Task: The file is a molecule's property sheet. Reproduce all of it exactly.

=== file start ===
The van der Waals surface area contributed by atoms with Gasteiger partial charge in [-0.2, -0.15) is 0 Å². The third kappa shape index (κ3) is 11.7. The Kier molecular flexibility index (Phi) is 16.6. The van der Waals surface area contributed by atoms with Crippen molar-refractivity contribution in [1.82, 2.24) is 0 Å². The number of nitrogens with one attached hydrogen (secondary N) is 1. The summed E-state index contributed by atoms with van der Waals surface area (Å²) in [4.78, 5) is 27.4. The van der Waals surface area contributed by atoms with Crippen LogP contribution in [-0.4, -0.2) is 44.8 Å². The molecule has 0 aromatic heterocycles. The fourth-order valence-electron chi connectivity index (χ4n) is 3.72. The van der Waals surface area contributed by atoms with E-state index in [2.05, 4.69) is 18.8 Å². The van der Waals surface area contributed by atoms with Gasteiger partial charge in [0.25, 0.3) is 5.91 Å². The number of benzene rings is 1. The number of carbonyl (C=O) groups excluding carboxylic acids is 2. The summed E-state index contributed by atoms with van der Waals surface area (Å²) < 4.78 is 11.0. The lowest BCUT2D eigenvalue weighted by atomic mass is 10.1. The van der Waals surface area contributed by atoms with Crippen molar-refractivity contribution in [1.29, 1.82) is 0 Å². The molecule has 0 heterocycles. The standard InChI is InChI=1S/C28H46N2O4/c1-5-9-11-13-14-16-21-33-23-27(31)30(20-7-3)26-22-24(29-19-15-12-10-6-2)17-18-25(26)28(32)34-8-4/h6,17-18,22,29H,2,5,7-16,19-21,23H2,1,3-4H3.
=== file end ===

The van der Waals surface area contributed by atoms with Gasteiger partial charge in [-0.2, -0.15) is 0 Å². The third kappa shape index (κ3) is 11.7. The Kier molecular flexibility index (Phi) is 16.6. The van der Waals surface area contributed by atoms with Crippen molar-refractivity contribution in [1.82, 2.24) is 0 Å². The number of nitrogens with one attached hydrogen (secondary N) is 1. The summed E-state index contributed by atoms with van der Waals surface area (Å²) in [4.78, 5) is 27.4. The van der Waals surface area contributed by atoms with Crippen LogP contribution in [-0.4, -0.2) is 44.8 Å². The molecule has 0 aromatic heterocycles. The fourth-order valence-electron chi connectivity index (χ4n) is 3.72. The van der Waals surface area contributed by atoms with E-state index in [2.05, 4.69) is 18.8 Å². The van der Waals surface area contributed by atoms with Gasteiger partial charge in [0.25, 0.3) is 5.91 Å². The number of benzene rings is 1. The number of carbonyl (C=O) groups excluding carboxylic acids is 2. The summed E-state index contributed by atoms with van der Waals surface area (Å²) < 4.78 is 11.0. The lowest BCUT2D eigenvalue weighted by atomic mass is 10.1. The van der Waals surface area contributed by atoms with Crippen molar-refractivity contribution in [1.29, 1.82) is 0 Å². The molecule has 0 heterocycles. The standard InChI is InChI=1S/C28H46N2O4/c1-5-9-11-13-14-16-21-33-23-27(31)30(20-7-3)26-22-24(29-19-15-12-10-6-2)17-18-25(26)28(32)34-8-4/h6,17-18,22,29H,2,5,7-16,19-21,23H2,1,3-4H3.